After going down to the Japanese consulate in midtown Manhattan a few months ago with The Professor to get our visas and finding out that because I was not leaving until November and that my Certificate of Eligibility (COE) which is only good for three months would be expired by then, I discovered that I would have to start the whole process over again after the good Professor was long gone. I left clutching my passport.
This required him to request a new COE for me that would last long enough for me to get into the country.
This meant that the good folks at the Japanese University had to resubmit the paperwork and reapply for a new COE.
This required me to wait with baited breath for a couple of months for the updated COE to come back.
This waiting caused me much angst as the days/weeks passed and I continued to wait and worry that it might not come back to me in time to get the visa since I was leaving in early October for work and then to California for some family time before I actually departed for Japan.
Finally, a couple of weeks ago I received the updated COE and I quickly ran down to the consulate the next day. The woman at the window remembered me—which I’m not sure is a good thing. She took my passport and new COE and started speaking in Japanese to her coworker. I was nervous. If I were turned down for whatever reason, my chance at getting a visa would be pretty nonexistent now. Once you’re turned down, you have to wait months to request it again.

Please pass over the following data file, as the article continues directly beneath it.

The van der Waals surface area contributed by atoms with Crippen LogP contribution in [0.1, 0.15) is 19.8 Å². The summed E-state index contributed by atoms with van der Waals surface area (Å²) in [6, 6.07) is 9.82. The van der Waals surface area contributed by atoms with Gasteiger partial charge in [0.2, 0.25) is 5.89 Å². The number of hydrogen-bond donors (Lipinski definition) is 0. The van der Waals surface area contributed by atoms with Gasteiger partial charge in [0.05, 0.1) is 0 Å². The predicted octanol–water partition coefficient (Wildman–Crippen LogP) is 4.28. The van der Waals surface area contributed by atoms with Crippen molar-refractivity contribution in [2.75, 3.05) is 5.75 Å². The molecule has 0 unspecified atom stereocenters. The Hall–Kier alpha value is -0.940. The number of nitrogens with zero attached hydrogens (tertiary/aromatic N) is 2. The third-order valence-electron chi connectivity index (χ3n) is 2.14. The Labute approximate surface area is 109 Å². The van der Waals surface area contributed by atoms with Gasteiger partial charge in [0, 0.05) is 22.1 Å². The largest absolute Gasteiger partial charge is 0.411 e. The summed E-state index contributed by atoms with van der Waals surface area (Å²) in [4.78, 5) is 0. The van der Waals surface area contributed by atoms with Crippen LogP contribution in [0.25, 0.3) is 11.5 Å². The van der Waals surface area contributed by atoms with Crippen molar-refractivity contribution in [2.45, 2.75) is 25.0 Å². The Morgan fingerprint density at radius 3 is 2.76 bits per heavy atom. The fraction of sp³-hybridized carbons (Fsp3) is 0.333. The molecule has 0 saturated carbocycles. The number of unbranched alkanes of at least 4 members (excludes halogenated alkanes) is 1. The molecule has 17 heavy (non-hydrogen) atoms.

All worst-case scenarios kicked into overdrive and multiplied exponentially at lightening speed as they always tend to do for me in situations such as these. It’s a gift I have. Just when I was sure I would remain in the US while The Professor enjoyed Japan for the next eleven months without me, she turned her attention back and informed me that she needed a copy of The Professor’s visa that day to complete my visa process.
The Professor is in Japan. Japan is thirteen hours ahead. It was noon on the East Coast.
This meant I had to get a hold of The Professor to take a pic of his visa at a very late hour, and email it to me so that I could send it to her from my email account. Luckily he never sleeps and I got him—and it—sent it, and received a confirmation back that they had received it, and that I would be able to pick up my visa the following week.
This meant another trip to the Consulate.
This time, however, I left with my passport complete with my very own long-term visa. Now, not only will I get a residence card upon entering Japan, but also I will be considered a long-term visitor—not one of those run-of-the-mill short-timers who don’t require a visa! I am now special.